There are many ways to revive clothes without having to put them in the washing machine. De Castro recommends spot-cleaning difficult stains or steaming whiffy garments in the bathroom while you shower. This will make clothes last longer and is more eco-friendly. An average washing machine uses 13.500 gallons of water per year. This is the same amount as what you consume in your lifetime.
Winston-Hart offers some clever tips for cleaning items without having to put them in the machine. She says that a mixture of vodka and lukewarm warm water will eliminate odors. If something is extremely stinky, use three to two parts vodka and water. Or three to two parts water and two portions vodka if the smell is mild. Spray the mixture into a spray bottle. Mist it around. For an overnight refresh, you can put clothes in the freezer if they smell bad the next day. Hang them on a sunny day to dry if they are still a little pongy.
Experts I spoke to were not fans of dry cleaning. However, they do accept that it may be necessary. Winston-Hart says that dry cleaning can sometimes not clean things as well. Winston-Hart says dry cleaning can sometimes leave clothes smelling worse.
If you have to, wash it properly
Important caveat: Items close to your skin, especially socks and underwear, must be washed with the right heat. You shouldn’t wash your pants with your dish towels at 30C. All items should be washed at least 60C.
You don’t want to ruin your underwear if you are concerned about it. Wash at a lower temperature and add an antibacterial cleaner.
How to store clothes
Katrina Hassan is a professional organizer who recommends decluttering your wardrobe every so often. I recommend that you keep all of your clothes in one place – I call this the power of the pile. Many people don’t realize how many things they have until they actually see them.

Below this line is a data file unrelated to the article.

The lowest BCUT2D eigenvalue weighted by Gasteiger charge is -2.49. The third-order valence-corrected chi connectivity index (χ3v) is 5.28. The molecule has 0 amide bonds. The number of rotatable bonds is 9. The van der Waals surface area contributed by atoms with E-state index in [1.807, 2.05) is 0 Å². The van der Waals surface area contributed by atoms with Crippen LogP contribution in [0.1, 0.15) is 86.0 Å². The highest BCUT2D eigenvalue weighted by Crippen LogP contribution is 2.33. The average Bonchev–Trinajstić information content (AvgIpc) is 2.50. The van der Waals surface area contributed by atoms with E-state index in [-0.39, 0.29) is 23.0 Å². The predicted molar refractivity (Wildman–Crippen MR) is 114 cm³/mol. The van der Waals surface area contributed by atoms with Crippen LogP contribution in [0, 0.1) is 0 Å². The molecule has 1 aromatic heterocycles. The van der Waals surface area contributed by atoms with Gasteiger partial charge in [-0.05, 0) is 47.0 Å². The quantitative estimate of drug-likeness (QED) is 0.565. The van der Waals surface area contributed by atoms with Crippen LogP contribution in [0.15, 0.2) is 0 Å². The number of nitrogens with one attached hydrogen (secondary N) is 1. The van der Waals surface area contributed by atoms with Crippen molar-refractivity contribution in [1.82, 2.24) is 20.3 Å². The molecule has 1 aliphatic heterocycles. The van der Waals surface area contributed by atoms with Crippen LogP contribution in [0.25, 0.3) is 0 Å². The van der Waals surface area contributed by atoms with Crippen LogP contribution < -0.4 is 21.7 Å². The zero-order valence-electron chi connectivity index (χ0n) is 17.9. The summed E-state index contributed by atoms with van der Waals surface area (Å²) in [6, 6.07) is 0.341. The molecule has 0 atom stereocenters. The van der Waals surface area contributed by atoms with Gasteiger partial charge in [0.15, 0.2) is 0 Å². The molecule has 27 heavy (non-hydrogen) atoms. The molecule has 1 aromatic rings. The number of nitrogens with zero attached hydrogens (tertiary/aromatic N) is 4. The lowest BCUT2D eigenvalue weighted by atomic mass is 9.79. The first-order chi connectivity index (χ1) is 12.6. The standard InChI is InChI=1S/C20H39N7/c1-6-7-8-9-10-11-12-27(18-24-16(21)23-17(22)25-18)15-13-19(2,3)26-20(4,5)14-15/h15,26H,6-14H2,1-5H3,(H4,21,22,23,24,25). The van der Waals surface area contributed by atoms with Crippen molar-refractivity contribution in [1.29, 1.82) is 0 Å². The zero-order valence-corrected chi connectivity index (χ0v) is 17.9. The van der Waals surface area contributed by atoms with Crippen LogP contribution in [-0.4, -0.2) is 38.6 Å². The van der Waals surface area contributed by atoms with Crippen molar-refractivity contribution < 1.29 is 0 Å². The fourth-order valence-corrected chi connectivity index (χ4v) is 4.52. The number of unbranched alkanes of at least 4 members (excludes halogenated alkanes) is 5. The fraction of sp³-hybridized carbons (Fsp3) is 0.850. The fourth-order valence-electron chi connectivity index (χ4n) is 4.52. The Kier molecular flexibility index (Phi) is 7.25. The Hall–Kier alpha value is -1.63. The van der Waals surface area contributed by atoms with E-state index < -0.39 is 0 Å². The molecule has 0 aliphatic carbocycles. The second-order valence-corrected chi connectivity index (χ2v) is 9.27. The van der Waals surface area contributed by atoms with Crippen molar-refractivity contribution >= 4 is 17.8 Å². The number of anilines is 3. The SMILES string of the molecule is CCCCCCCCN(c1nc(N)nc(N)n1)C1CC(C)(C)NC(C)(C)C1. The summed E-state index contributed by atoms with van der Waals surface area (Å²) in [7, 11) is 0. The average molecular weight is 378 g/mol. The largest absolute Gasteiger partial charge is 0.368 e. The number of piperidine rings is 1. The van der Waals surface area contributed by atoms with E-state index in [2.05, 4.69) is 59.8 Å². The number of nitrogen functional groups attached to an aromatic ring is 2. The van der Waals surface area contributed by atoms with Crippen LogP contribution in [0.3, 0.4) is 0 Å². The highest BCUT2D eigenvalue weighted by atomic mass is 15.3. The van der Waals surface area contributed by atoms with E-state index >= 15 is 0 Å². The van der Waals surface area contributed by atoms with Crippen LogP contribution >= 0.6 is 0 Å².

Make a decision about which items you want to keep and inspect them for any damage. Properly store things – Hassan shows clients how to fold clothes and then stack them upright so that you can see all of your belongings at once. You are less likely to buy things if you store things vertically.
To prevent damage from moths, store expensive items in cotton suits bags. Winston-Hart recommends using an old single sheet bedsheet to make a DIY suit bag. A coathanger can poke through the hole and then sew up the sides.
Beware of moths
Clothes moths are becoming more common in UK homes. Rentokil figures show that moth-related calls increased by 60% between May 2014 and May 2018. Winston-Hart confesses to having a hatred for moths. Her time is not available for mothballs and paper discs. They’re a waste of time. Ask your arborist for a lump or cedarwood. Stick it in your wardrobe and the moths will not come near it. She also suggests lining your drawers using lavender-scented paper. If you find a vintage item that is worth saving, but you are concerned about the possibility of moth eggs, place it in a bag and freeze it for several days.
Protect your clothes and shoes with these treatments
You can get the best out of your footwear by taking care of the leather. Ross says he likes Timberland boots. He also uses a leather conditioner every six weeks to protect the leather. He prefers Nikwax.
It is not just footwear that you can treat to make it last longer: brands such as Polygiene use silver chloride technology, which is antimicrobial, to put a finish on fabrics. Ross claims that a finish applied to a polyester Tshirt can last five years without it starting to smell.
Help your cobbler and tailor in the community
De Castro says, “I have a deep friendship with my local tailor.” She sorts through her belongings once a year and takes them in for repairs. They’ll repair niggling things like dropped hems or change the zips of evening gowns.